COAL: The Interior Department orders a federal agency to halt a study on the health affects associated with living near surface mining sites in Appalachia, drawing criticism from environmental groups and Democrats. (Washington Post, New York Times)

ALSO:
• The Trump administration rebuffs an industry request to use an emergency order to protect coal plants. (Associated Press)
• It isn’t likely that any major coal-fired plants will be built, even though the Trump administration vowed to revive the declining coal industry. (E&E News)
• A firm has filed a lawsuit against Duke Energy over coal-ash byproducts, saying the utility is reneging on a supply agreement. (Triangle Business Journal)
• Two neighboring Native American tribes in Montana are taking opposite approaches on whether to open their lands to coal mining. (Reuters)

PIPELINES:
• Residents brace for battle over a $3 billion natural gas pipeline project in rural Pennsylvania. (The Intercept)
• Energy Transfer’s Rover pipeline has racked up more environmental violations than other major interstate natural gas pipelines built in the last two years. (Bloomberg)

BIOFUEL: America’s largest oil refiner, Valero Energy Corp., played a key role in a behind-the-scenes lobbying campaign against U.S. biofuels regulations. (Reuters)

GRID: Regional grid operators across the country report that they had no issues managing the decline in output during yesterday’s solar eclipse. (RTO Insider)

SOLAR:
• How citizens came together to beat powerful utilities and reinstate net-metering in Nevada. (High Country News)
• More states are enabling private companies, nonprofits and homeowners associations to develop their own community solar projects. (Stateline)
• Some California residents were asked to curb their energy use during the solar eclipse, giving them a preview of what’s to come when the state implements a time-of-use (TOU) plan in 2019, which incentivizes customers to use energy at off-peak times. (Greentech Media)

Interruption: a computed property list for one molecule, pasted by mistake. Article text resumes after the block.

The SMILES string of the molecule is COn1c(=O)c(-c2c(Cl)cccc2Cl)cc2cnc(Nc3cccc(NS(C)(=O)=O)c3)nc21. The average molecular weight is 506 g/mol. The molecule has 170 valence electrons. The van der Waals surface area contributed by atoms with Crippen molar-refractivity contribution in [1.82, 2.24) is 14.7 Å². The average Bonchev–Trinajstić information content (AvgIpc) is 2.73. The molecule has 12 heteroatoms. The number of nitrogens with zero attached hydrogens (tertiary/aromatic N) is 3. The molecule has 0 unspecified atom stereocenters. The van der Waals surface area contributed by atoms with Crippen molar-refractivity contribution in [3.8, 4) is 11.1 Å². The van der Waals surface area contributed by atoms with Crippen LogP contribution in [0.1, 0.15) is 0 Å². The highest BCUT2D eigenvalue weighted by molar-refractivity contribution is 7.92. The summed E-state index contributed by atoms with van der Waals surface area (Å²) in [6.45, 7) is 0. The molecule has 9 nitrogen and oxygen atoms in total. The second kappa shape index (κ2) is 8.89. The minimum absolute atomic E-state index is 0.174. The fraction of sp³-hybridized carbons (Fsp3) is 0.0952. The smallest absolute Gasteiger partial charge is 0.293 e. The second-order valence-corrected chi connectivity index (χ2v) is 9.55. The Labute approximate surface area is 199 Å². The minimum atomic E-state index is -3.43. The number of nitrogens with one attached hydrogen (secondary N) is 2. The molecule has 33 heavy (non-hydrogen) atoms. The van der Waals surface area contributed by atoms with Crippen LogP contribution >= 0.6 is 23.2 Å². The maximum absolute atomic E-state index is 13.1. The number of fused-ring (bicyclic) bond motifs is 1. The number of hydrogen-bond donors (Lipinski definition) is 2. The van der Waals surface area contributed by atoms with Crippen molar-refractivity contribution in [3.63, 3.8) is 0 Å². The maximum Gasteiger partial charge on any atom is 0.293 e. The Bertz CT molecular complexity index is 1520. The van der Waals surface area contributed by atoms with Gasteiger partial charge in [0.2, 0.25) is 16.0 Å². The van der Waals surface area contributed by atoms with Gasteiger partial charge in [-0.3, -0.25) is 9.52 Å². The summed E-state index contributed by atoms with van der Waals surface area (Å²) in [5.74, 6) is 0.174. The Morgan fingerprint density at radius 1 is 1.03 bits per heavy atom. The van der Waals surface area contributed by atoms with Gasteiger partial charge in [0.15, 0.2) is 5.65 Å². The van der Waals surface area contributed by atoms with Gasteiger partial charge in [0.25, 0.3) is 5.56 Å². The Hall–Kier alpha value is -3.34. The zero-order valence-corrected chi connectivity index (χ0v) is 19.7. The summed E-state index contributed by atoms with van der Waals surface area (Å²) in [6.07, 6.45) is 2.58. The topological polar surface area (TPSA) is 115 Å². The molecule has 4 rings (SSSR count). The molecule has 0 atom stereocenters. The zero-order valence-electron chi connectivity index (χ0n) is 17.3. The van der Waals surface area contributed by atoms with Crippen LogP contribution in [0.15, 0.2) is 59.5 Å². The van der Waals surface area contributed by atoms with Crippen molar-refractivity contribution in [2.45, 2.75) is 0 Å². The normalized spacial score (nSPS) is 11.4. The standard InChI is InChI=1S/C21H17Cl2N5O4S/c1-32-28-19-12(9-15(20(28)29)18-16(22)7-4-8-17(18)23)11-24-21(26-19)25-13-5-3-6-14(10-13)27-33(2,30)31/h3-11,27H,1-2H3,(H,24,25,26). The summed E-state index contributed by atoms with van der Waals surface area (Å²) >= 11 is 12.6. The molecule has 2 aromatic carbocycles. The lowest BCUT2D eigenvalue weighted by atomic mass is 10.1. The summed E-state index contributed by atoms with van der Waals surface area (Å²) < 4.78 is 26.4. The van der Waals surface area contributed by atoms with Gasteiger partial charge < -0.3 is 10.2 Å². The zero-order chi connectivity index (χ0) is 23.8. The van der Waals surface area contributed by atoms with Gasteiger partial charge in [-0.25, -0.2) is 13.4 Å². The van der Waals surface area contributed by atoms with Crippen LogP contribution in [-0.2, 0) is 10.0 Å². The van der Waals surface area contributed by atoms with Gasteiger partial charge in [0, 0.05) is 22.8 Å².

• An analysis explains why the U.S. solar industry doesn’t want government protection following Georgia-based Suniva’s call for tariffs against foreign manufacturers. (Wired)
• A team at Northwestern University in Illinois is completing a fully solar-powered home to compete in a national competition. (Midwest Energy News)
• The “threat of a very large price hike” is looming for U.S. solar installers if a requested tariff on imported panels is approved. (NPR)

STORAGE: 
• A North Carolina startup is filing for bankruptcy protection and shutting down a factory that made small batteries for power companies. (Associated Press)
• A growing number of automakers are entering the energy storage market. (GreenBiz)

WIND: Rural electric cooperatives are increasingly turning to wind energy due to federal tax credits and state renewable energy mandates. (Utility Dive)

ELECTRIC VEHICLES: A federal magistrate orders two Michigan lawmakers to turn over lobbyist emails as Tesla challenges a state law requiring vehicles to be sold through authorized dealers. (Detroit News)

NUCLEAR:
• Santee Cooper has heard from two companies interested in buying a share in its abandoned Summer nuclear project in South Carolina, though neither seems likely to join the project. (Post and Courier)
• Westinghouse Electric will lay off 116 workers in Rock Hill, South Carolina, following the decision to shut down construction on two nuclear reactors in the state. (Charlotte Business Journal)
• While touring a new natural gas plant near Toledo, Ohio Gov. John Kasich says he opposes rate increases to help support two struggling nuclear plants in the state. (Associated Press)

CAP-AND-TRADE: California’s Senate leader wants to spend roughly $1 billion in cap-and-trade revenue to replace old, dirty engines in the state. (Los Angeles Times)

COMMENTARY:
• Michigan is primed for its electric vehicle sector to take off, but advocates say several policy barriers must first be removed. (Midwest Energy News)
• The directors of the Regional Greenhouse Gas Initiative (RGGI) should choose more aggressive caps on emissions, says an economics professor at at Colby College. (Portland Press Herald)
• The chairman of Santee Cooper’s board of directors outlines why the company started and stopped the Summer nuclear project in South Carolina. (The State)

Questions or comments about this article? Contact us at editor@energynews.us.

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